2017년 11월 5일 일요일

[발췌: 혼돈 속의 혼돈] 호세 데 라 베가의 묘사


※ 발췌 (excerpts):


출처 1: Extraordinary Popular Delusions and the Madness of Crowds and ConfusiÃ3n de Confusiones (Charles Mackay, Martin S. Fridson. John Wiley & Sons, 1996)
자료: 구글도서


INTRODUCTION

Hermann Kellenbenz. 1957.

Whoever comes to know Joseph Penso de la Vega's ^Confusion de Confusiones^ will recognize at once that he is concerned with a literary oddity. Here is a book written in Spanish by a Portuguese Jew, published in Amsterdam, cast in dialogue form, embellished from start to finish with biblical, historical, and mythological allusions, and yet concerned primarily with the business of the stock exchange and issued as early as 1688. Such a volume obviously requires a good deal of explaining.

Let us begin by identifying the ethnic group to which the author belonged. This was Sephardic community of Amsterdam, the term "Sephards" being given to those Jews whose ancestors had lived on Iberian peninsular--in contrast to the term "Ashkenasim," which was used to designate Jews of central or eastern European origin. During the 15th century great pressure was exerted by the Church authorities in Spain and Portugal to induce the Jews (and equally the Moors) resident there to accept Christianity. ( ... ... ) It is probably also true, relative to the second immigration, that some of the Jews in Spain and Portugal were attracted to the cities of northern ( ... ... )

( ... ... ) Leastways, a contemporary of Joseph de la Vega--a knowledgeable "Englishman Gentleman" writing in 1701 in his ^Description of Holland"--stated that "the Jews are the chief in that Trade [of stock speculation], and are said to Negotiate 17 parts in 20" of the main business, that of trading in shares of the East India Company. Accordingly, there is good reason to believe that Joseph de la Vega as a member of the Amsterdam Jewish community had satisfactory access to information about the speculation in shares in that city.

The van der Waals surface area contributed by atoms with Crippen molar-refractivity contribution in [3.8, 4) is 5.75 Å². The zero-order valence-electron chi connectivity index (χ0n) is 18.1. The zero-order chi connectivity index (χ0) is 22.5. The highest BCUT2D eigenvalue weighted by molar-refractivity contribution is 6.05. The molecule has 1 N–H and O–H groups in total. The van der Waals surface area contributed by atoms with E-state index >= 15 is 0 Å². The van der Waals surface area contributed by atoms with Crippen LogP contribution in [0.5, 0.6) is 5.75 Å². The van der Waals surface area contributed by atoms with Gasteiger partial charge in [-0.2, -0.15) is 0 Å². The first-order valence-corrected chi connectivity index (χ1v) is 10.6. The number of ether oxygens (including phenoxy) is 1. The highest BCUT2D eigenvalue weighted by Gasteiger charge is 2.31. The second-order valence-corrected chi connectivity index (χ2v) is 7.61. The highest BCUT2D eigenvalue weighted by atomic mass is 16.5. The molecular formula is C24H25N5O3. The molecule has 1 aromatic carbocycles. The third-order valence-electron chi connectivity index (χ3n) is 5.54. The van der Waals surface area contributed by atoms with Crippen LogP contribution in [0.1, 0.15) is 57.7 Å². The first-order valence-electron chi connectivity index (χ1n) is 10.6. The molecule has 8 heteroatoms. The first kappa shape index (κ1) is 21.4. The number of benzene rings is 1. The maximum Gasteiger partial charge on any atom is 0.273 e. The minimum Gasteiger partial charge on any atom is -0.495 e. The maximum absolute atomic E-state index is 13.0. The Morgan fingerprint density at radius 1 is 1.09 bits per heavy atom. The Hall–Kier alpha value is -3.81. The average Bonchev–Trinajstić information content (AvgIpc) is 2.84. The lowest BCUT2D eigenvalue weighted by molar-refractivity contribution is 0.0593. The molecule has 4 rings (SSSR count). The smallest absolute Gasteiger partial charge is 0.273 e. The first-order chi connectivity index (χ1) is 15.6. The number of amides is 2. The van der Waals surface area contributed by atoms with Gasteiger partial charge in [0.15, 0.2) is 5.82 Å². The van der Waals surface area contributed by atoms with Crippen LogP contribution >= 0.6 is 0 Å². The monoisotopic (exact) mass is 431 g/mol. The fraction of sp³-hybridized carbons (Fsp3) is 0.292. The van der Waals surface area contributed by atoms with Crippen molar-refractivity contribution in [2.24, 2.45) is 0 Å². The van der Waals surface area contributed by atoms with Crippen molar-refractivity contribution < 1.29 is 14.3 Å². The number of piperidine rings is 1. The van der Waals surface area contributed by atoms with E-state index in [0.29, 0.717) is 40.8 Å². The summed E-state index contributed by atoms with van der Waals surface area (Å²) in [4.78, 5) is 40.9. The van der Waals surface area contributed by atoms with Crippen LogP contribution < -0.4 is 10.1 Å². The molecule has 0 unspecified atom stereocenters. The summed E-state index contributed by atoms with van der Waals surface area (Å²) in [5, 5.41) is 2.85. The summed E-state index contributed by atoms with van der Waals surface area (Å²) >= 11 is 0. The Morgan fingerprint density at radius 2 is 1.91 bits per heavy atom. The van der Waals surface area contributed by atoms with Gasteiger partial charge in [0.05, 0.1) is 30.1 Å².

( ... ... )

VI

An understanding of the data in ^Confusion de Confusiones^ relative to the operations of the stock exchange at Amsterdam is dependent upon the following explanations of statements or implications to be found on its pages.

1. The security chiefly involved was the stock of the Dutch East India Company--an enterprise that had been launched in 1602 and that had prospered handsomely. The stock of the Dutch West India Company played a much less considerable role. ( ... ... )

2. ( ... ... )

3. When the company was launched, the stock was taken up by the merchants of several cities in the country. The merchant stock-owners in the several communities were organized into distinct local "chambers," which in turn participated in the governing of the company. Amsterdam possessed the largest portion of the total number of shares, but some of the stock held elsewhere changed hands from time to time, at surprisingly large divergencies from the Amsterdam prices. But de la Vega confines his discussion almost wholly to the Amsterdam situation.

4. The elements in the market at Amsterdam were as follows: wealthy investors; occasional speculators, mostly merchants of the city; persistent speculators, either in real stock or in a lower-denomination substitute; the Bank of Amsterdam; persons who loaned money with stock as security (who may also individually have been "wealthy investors"); brokers of various types; "rescunters," for the settlement of "differences" relative to transactions in real shares, and at least one comparable individual who had, until shortly before 1688, adjusted "differences" relative to transactions in the substitute (ducaton) stock.

5. ( ... ... )

* * *

CONFUSION DE CONFUSIONES

First Dialogue

[At the beginning of the book, the merchant speaks of the emblems of Mercury, the god of the merchants, as constituting good symbols for the activities of his fellow businessmen. The philosopher, with witty metaphors based on the words "cash," "bank," and other business terms, stresses, in contrast, the tranquility of a savant's life. The shareholder breaks in, leading the discussion to a specific form of business, that in stocks, whereupon the philosopher raises a question:]

Philosopher: And what kind of business is this about which I have often heard people talk about which I neither understand nor have ever made efforts to comprehend? And I have found no book that deals with the subject and makes apprehension easier.

Shareholder: I really must say that you are an ignorant person, friend Greybeard, if you know nothing of this enigmatic business which is at once the fairest and most deceitful in Europe, the noblest and the most infamous in the world, the finest and the most vulgar on earth. It is a quintessence of academic learning and a paragon of fraudulence; it is a touchstone for the intelligent and a tombstone for the audacious, a treasury of usefulness and a source of disaster, and finally a counterpart of Sisyphus who never rests as also of Ixion who is chained to a wheel that turns perputually.

Philosopher: Does my curiosity not deserve a short description from you of this deceit and a succinct explication of this riddle?

Merchant: ( ... ... )

댓글 쓰기